Details of the courses organised by TIC in the past three years are set out in the following table. The lowest tuition fee is $230 and the highest is $2,000.

Course TitleTuition Fee
(examination fee included)
Fare Construction and Ticketing Certificate Course (60 hours) 2,000
Certificate Course for Outbound Tour Escorts (26.5 hours) 1,250
Tourism Skills Upgrading Scheme: Tour Guide Training Course (II) (63 hours) 790
Tourism Skills Upgrading Scheme: Practical Putonghua for Tourist Guides and Tour Escorts (22 hours)245
Tourism Skills Upgrading Scheme: Customer Services and Effective Communication Skills for Travel Agency (21 hours)230

(b) It is not the objective of TIC to make profit through organising training courses. All income derived from training courses will go into the total income of TIC to meet its daily operational expenses, including those relating to the administration of training courses.

(c) TIC's objective in organising training courses is to upgrade the skills and knowledge of employees of the tourism trade so as to foster a higher standard of service. TIC has established a Training Committee to take charge of all training matters, including examining training needs; designing, reviewing and updating course contents; determining entry requirements for trainees and qualification requirements for trainers; as well as appointing recruitment committees to handle recruitment matters. In addition to TIC members and employees of the tourism trade, the Training Committee also comprises representatives of trade unions and professionals from training institutions who have a good understanding of the demands of the trade and changing market needs.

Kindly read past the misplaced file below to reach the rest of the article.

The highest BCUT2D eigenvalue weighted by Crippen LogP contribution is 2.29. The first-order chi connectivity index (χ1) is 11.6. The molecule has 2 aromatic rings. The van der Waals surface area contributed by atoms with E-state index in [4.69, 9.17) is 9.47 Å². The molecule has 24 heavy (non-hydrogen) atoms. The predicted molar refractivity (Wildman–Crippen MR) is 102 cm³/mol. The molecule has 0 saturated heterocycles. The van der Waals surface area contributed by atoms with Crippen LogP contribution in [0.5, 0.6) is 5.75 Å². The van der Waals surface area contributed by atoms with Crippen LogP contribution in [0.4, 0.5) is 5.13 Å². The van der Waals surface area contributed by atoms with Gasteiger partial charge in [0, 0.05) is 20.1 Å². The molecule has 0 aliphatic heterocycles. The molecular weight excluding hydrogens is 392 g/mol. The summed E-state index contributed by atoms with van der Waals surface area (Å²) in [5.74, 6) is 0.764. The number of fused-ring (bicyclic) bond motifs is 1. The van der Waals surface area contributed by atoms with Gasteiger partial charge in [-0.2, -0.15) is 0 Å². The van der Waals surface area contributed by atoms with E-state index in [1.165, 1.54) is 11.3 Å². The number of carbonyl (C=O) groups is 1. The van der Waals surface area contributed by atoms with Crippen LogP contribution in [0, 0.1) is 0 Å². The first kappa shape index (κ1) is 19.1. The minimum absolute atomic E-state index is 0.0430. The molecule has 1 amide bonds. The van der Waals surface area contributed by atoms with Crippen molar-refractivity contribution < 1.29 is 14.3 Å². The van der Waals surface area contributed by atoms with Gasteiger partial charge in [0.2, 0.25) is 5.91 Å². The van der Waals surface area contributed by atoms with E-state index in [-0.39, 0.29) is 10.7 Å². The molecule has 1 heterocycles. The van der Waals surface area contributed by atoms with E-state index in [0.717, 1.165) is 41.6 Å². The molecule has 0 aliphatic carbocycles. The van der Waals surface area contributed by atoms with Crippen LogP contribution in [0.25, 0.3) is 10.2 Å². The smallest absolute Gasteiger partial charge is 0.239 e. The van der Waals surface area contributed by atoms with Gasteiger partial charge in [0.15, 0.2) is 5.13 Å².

Trainers are recruited through open procedures, including notices issued to all members, and recruitment advertisements on TIC website as well as Chinese and English newspapers. Candidates have to pass an interview and a practical test before employment. Before starting the actual teaching, prospective trainers have to participate in training, experience sharing and class observation activities. Upon completion of courses, trainees will fill in course assessment forms which are submitted to the Training Committee for consideration and provided to the trainers concerned for review purposes. The appointment of a trainer is valid for one year, and may be revoked or renewed having regard to his or her performance.

(d) Travel agents or trade members who have any suggestions or complaints about TIC's training courses may put forward their views to TIC directly. In the past three years, the Government did not receive any complaint concerning TIC's training courses.

Wednesday, June 17, 2009